John Green: Author, vlogger, world suck-remover, award-winner. Green is making his way to Clowes Memorial Hall Tuesday for the conclusion of the fall 2011 Vivian S. Delbrook Visiting Writers Series. It won’t be a long drive—Green is a Naptown native who lives here with his wife and son. Green has won an array of awards for his young adult novels, along with starting a YouTube channel with his brother Hank. It started the geek version of a cult following—just as Jerry Garcia had his Deadheads, the Green brothers have their nerdfighters. It’s a little much to take in. Don’t worry—we created a handy navigational tool to understand all of Green’s world.
What is a nerdfighter? While many definitions arise on Tumblrs, websites and YouTube videos, we’ll go with the definition from Hank and John’s FAQ video: “Instead of being made out of bones and skin and tissue, [a nerdfighter] is made entirely of awesome.” Or, in Hank’s simpler definition, a nerdfighter just tries to fight against world suck—which is pretty self-explanatory, but if you need word clarification, check our nerdfighter dictionary in this article. Need more? Search “How to be a Nerdfighter: A Vlogbrothers FAQ” on YouTube.
We have nerdfighters walking around our very campus—people like Logan Richard, a senior creative writing and philosophy major, Melissa Rangel, a junior secondary education major and Eric Ellis, a junior English major.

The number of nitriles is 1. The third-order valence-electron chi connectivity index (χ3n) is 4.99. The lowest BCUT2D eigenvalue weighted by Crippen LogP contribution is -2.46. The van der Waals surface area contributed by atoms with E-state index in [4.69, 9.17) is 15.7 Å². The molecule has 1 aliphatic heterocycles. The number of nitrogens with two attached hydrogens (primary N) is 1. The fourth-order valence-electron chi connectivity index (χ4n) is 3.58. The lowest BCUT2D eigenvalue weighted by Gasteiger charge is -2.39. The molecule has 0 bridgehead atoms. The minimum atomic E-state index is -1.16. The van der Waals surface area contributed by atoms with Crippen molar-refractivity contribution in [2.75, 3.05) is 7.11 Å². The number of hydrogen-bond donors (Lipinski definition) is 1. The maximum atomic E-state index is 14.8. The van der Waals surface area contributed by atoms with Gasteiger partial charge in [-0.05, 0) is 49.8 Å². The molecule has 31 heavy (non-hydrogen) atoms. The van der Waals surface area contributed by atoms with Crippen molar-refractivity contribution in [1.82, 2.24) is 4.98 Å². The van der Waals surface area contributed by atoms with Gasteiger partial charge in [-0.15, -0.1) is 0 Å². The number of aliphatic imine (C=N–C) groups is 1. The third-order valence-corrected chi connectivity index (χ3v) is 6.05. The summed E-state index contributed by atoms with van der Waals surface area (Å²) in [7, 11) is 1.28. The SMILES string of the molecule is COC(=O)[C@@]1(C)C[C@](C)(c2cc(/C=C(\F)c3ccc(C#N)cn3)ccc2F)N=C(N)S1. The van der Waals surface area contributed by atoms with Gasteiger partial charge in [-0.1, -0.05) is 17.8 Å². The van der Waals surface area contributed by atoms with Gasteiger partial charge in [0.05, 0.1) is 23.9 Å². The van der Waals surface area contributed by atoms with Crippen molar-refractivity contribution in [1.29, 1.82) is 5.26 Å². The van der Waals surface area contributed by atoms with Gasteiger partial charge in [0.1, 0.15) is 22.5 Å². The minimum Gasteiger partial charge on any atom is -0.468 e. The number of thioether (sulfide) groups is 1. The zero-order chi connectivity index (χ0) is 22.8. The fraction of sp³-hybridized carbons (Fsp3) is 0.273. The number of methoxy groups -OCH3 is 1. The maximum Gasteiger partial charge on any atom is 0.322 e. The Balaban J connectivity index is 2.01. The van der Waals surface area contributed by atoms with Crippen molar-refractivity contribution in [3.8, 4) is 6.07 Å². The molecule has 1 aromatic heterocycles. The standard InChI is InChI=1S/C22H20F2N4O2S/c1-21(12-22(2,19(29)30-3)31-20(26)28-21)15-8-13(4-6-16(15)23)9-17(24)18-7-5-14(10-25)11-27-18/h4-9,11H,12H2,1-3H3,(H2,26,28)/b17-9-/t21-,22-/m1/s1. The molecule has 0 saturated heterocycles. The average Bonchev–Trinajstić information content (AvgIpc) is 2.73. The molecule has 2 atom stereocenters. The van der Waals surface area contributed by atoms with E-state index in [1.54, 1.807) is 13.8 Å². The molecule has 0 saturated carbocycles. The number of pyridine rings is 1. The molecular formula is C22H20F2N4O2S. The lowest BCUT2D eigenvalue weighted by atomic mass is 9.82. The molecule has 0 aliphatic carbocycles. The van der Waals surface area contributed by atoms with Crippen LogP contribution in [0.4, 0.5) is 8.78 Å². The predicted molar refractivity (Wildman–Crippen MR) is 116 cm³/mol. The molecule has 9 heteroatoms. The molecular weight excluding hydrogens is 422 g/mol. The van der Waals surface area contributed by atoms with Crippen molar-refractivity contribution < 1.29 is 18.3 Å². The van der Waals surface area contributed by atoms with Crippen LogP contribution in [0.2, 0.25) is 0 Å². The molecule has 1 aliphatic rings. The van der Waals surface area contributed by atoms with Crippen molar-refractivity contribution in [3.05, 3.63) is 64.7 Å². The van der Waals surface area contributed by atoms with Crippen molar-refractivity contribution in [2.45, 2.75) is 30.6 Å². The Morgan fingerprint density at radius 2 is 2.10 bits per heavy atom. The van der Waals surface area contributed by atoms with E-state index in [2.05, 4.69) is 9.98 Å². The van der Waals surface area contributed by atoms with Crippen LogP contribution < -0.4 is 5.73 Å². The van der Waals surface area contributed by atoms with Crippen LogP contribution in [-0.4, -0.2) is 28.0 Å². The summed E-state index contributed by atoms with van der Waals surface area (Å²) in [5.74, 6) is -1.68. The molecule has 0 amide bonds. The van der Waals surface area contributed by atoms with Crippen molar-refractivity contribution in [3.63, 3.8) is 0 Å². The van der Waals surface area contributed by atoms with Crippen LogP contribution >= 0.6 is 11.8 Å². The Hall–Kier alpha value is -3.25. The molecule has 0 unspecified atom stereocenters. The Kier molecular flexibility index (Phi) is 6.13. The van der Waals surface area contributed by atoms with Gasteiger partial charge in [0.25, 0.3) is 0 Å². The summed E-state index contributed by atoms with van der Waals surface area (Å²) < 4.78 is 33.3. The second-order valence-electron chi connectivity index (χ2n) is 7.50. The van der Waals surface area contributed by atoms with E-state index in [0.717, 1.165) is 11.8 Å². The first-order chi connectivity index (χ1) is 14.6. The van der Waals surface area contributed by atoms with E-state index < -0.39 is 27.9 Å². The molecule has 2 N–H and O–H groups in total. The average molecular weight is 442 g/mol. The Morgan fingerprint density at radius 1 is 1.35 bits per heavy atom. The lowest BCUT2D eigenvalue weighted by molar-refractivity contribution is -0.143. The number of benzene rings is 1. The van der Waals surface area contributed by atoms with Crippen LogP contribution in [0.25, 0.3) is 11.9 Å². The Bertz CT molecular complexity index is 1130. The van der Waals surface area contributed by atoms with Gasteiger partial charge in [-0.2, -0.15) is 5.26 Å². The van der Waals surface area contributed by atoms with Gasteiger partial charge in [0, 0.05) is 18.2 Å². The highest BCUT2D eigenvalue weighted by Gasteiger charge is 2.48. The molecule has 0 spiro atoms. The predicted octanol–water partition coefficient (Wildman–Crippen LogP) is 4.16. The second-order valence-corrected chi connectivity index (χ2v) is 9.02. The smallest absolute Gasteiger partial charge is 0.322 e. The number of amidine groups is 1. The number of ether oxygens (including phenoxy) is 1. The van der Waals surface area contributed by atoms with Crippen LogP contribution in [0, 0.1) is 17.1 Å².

Rangel said she has watched every Green brothers video and follows their other YouTube channels. She follows both brothers on Tumblr and Facebook, along with John’s wife on Tumblr. She owns three nerdfighter posters and ordered a T-shirt as well.
Clearly, the Green brothers encourage devotion.
“[John Green] seems like a very smart, genuine and friendly guy who has this cool life writing books and being an Internet celebrity, and he shares it all with his fans,” Richard said. “He does these cool and crazy things like making up catchphrases and helping build water wells in Haiti.
“His books are honest and thoughtful, and in his videos he blends entertainment with education seamlessly. I think that’s what people respond to—he’s just a fun person to listen to. Why wouldn’t you want a guy like that to tell you a story?”
For some people it’s a lot simpler.
“I’m a firm believer that the world should suck less,” Ellis said.
John Green: In His Own Words
On his books: The most fun I’ve ever had writing was working on “An Abundance of Katherines,” because it’s funny (some would say slight), and I was able to indulge my interest in trivia and child prodigies. But “The Fault in Our Stars” was by far the most fulfilling and engrossing writing experience of my life.
On “Looking for Alaska” achieving such success: I think it resonates because it feels contemporary in a way that other coming-of-age novels don’t, and hopefully because it assumes that teenagers—both as characters and as readers—are not idiots.
On collaborating for “Will Grayson, Will Grayson”: Writing is a lonely business. It’s quiet, contemplative work. I enjoy the quiet of writing, but I also like collaborating, because sometimes I need to be pulled out of myself, both as a writer and as a person.
On what he’ll be doing at Clowes: I’ll be reading from my new book, “The Fault in Our Stars,” and also talking about writing and the internet and how I think they’re shaping each other.